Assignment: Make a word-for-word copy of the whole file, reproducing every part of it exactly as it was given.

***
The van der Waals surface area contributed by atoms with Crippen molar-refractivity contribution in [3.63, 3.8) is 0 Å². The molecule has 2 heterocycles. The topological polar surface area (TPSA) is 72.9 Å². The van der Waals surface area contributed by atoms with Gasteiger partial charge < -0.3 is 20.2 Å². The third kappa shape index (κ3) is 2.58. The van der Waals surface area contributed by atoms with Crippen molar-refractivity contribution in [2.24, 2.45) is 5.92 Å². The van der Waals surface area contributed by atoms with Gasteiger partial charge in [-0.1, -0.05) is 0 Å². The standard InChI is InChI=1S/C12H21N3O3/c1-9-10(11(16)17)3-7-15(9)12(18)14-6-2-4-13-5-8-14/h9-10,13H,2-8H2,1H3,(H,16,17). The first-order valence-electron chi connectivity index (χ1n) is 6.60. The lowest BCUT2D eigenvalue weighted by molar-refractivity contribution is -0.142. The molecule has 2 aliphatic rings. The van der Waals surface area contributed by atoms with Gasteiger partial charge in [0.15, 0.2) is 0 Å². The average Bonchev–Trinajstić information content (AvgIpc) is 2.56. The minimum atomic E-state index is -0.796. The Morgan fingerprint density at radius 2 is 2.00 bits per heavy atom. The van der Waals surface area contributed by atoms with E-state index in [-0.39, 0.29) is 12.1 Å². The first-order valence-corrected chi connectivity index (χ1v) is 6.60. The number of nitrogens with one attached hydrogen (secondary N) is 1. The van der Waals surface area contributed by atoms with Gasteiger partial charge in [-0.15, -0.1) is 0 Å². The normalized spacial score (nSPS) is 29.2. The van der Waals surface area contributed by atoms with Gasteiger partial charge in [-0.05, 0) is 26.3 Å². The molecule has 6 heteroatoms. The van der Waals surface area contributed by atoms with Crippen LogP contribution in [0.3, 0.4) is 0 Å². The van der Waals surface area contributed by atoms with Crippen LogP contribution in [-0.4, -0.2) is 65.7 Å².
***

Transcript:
The van der Waals surface area contributed by atoms with Crippen molar-refractivity contribution in [3.63, 3.8) is 0 Å². The molecule has 2 heterocycles. The topological polar surface area (TPSA) is 72.9 Å². The van der Waals surface area contributed by atoms with Gasteiger partial charge < -0.3 is 20.2 Å². The third kappa shape index (κ3) is 2.58. The van der Waals surface area contributed by atoms with Crippen molar-refractivity contribution in [2.24, 2.45) is 5.92 Å². The van der Waals surface area contributed by atoms with Gasteiger partial charge in [-0.1, -0.05) is 0 Å². The standard InChI is InChI=1S/C12H21N3O3/c1-9-10(11(16)17)3-7-15(9)12(18)14-6-2-4-13-5-8-14/h9-10,13H,2-8H2,1H3,(H,16,17). The first-order valence-electron chi connectivity index (χ1n) is 6.60. The lowest BCUT2D eigenvalue weighted by molar-refractivity contribution is -0.142. The molecule has 2 aliphatic rings. The van der Waals surface area contributed by atoms with Gasteiger partial charge in [0.15, 0.2) is 0 Å². The average Bonchev–Trinajstić information content (AvgIpc) is 2.56. The minimum atomic E-state index is -0.796. The Morgan fingerprint density at radius 2 is 2.00 bits per heavy atom. The van der Waals surface area contributed by atoms with E-state index in [-0.39, 0.29) is 12.1 Å². The first-order valence-corrected chi connectivity index (χ1v) is 6.60. The number of nitrogens with one attached hydrogen (secondary N) is 1. The van der Waals surface area contributed by atoms with Gasteiger partial charge in [-0.15, -0.1) is 0 Å². The normalized spacial score (nSPS) is 29.2. The van der Waals surface area contributed by atoms with Gasteiger partial charge in [-0.05, 0) is 26.3 Å². The molecule has 6 heteroatoms. The van der Waals surface area contributed by atoms with Crippen LogP contribution in [0.3, 0.4) is 0 Å². The van der Waals surface area contributed by atoms with Crippen LogP contribution in [-0.4, -0.2) is 65.7 Å².